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Stories to Watch at the IEM Chengdu Playoffs

Zakaria Almughrabi

The first CS2 post-Major tournament, IEM Chengdu, has entered the Playoffs. Typically, the tournament following the Major is notorious for having a lower level of play and numerous upsets due to the top teams being burned out. This time, however, we have a fairly expected spread of top teams and only two surprising yet plausible outcomes. Here are the stories to watch heading into the IEM Chengdu Playoffs.

Astralis IEM Chengdu Playoffs

Image Copyright: Helena Kristiansson, ESL FACEIT Group

Astralis from the Ashes

During the PGL Copenhagen Major RMR, Astralis made headlines in the worst way possible. The winningest organization in Counter-Strike history failed to qualify for the first Major in their home nation of Denmark. It was sad, embarrassing, and, quite frankly, crushing to see. They quickly got to work on making adjustments, including one that shocked the community: a move to In-Game Leader for Nicolai “dev1ce” Reedtz.

While we’d seen multiple successful AWPer IGLs in CS:GO’s history, questions were raised about whether dev1ce would fit into this mold and improve the team, especially in such a short timeframe. Come to IEM Chengdu, a month removed from that RMR failure, Astralis looks like a brand new team.

Not only have they qualified straight to the semifinals, they’ve done so without dropping a single map. And it wasn’t against easy competition either; Astralis steamrolled through FaZe Clan and to do so. In just five maps played, Astralis is +39 on the round differential, having not given up more than seven rounds yet. Astralis is just one best-of-three away from their first S-Tier Grand Finals appearance since January 2021, over three years ago.

While dev1ce’s IGL swap has been a driving force behind Astralis’s quick resurgence, bringing in Alexander “br0” Bro has been just as impactful. This personnel swap allowed Jakob “jabbi” Nygaard and Martin “stavn” Lund finally return to their preferred positions. The move has seen both of their performances skyrocket. In their last match against VP, the duo put up 1.61 and 1.55 HLTV ratings, respectively.

This early success for Astralis could be partially due to the notorious honeymoon phase many revamped teams go through. Additionally, Astralis had a month to prepare for this tournament, while FaZe and VP put all their eggs in the Major basket. We’ll need to see more from Astralis to confirm that they are indeed back for real. Winning their first trophy since 2020 would be a great start.

Liquid In the Same Boat

Like Astralis, North America’s top squad, Team Liquid, also missed out on the PGL Copenhagen Major. Though both teams came together at the start of 2024, Liquid had an arguably bigger set of changes to adjust to. Additionally, part of their failure to qualify was due to the format of the Americas RMR. Since the Americas had only five total seeds, two losses at the RMR meant no Major. Only Liquid had the misfortune of playing FURIA and Complexity, the two strongest established teams in the region.

Excuses aside, a team of Liquid’s caliber SHOULD be qualifying for Majors even in less-than-optimal circumstances. This team has trophy aspirations and the quality to make deep runs in tournaments when in form. At IEM Chengdu, Liquid has started its climb back up to the contender level by qualifying for the Playoffs. They earned wins over HEROIC and G2 Esports. Like with Astralis, both teams were playing deep into the Major so that the preparation difference could be a factor.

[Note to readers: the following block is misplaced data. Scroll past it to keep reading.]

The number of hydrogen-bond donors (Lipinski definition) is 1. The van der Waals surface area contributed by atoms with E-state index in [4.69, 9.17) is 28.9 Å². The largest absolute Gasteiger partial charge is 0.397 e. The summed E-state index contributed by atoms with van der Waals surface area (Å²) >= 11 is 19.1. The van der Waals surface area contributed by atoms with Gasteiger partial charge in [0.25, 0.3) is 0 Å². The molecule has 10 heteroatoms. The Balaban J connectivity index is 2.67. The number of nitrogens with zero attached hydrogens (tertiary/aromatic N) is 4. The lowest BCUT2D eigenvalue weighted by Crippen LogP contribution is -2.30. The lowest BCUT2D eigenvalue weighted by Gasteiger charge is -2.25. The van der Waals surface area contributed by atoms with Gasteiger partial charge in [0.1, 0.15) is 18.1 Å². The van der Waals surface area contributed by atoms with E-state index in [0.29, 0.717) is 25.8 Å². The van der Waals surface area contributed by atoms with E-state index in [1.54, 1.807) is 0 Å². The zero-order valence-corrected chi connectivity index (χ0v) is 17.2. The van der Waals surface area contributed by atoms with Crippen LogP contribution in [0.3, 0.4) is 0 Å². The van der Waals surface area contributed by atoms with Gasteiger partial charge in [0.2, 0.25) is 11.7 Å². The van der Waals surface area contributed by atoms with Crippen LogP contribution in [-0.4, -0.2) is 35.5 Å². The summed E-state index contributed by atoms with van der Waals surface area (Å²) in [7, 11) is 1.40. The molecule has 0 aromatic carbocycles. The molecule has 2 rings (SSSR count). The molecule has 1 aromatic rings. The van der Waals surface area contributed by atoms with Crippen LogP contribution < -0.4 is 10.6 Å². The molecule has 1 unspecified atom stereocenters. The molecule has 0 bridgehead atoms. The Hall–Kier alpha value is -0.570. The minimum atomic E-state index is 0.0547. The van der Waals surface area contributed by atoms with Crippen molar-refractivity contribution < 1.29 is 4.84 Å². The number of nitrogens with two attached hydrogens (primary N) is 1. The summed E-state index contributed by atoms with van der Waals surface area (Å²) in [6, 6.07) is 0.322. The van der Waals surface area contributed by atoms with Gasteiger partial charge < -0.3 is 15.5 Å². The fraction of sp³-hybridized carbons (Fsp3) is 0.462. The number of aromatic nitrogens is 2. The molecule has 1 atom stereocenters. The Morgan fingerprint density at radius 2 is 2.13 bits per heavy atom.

Even so, Liquid looks much improved on many fronts. Notably, Mareks “YEKINDAR” Gaļinskis seems to be returning to form. At his peak, YEKINDAR was one of, if not the best, rifler in the world. It’s been a while since he’s lived up to those expectations, and now’s as good a time as any to get back to that level. Russel “Twistzz” Van Dulken has also been playing lights-out. The winningest NA player ever hasn’t lost a step since he left FaZe and is seventh overall in rating, despite Liquid losing the group finals to MOUZ 2-0.

Liquid has a tough road at the IEM Chengdu Playoffs. They have to deal with FaZe Clan in round one, then a potential matchup against Astralis, who has every advantage they do. A Finals berth is unlikely, to say the least, but anything is a victory for Liquid past this point.

Can MOUZ Break Their Curse?

Topping Group A at IEM Chengdu was MOUZ. The young squad had some road bumps getting there, including a close call in BO1 to TYLOO and an overtime win into a reverse sweep against FURIA Esports. Still, MOUZ took care of business and made the top four at another top-tier event. By this point, MOUZ’s routine has been established.

MOUZ looks like one of the best teams in the world in a studio. They frequently take down top team after top team and have the confidence to run it up against anyone. When it comes time to take the stage in the playoffs, however, that composure seems to all but vanish. Yes, MOUZ is one of the youngest teams in tier-one Counter-Strike. It’s no surprise that they falter on the stage against veterans like G2 and FaZe Clan.

That said, every trophy-winning team must overcome that hurdle at some point. MOUZ has the talent and tactics to be the best team in the world; they just need to translate that into results. They’ll have their shot to break through that barrier at the IEM Chengdu Playoffs. MOUZ will likely end up in a rematch against G2 Esports, the team that knocked them out of the PGL Copenhagen Major Playoffs, for a spot in the Grand Finals.

MOUZ has qualified for the playoffs in each of the last six S-Tier events it has attended. Each time, it has come up short, losing five to FaZe and the, most recent to G2. The cards could fall in a way that forces MOUZ to beat both of them for the trophy. We’ll have to wait and see if IEM Chengdu is where MOUZ finally conquers its playoff demons.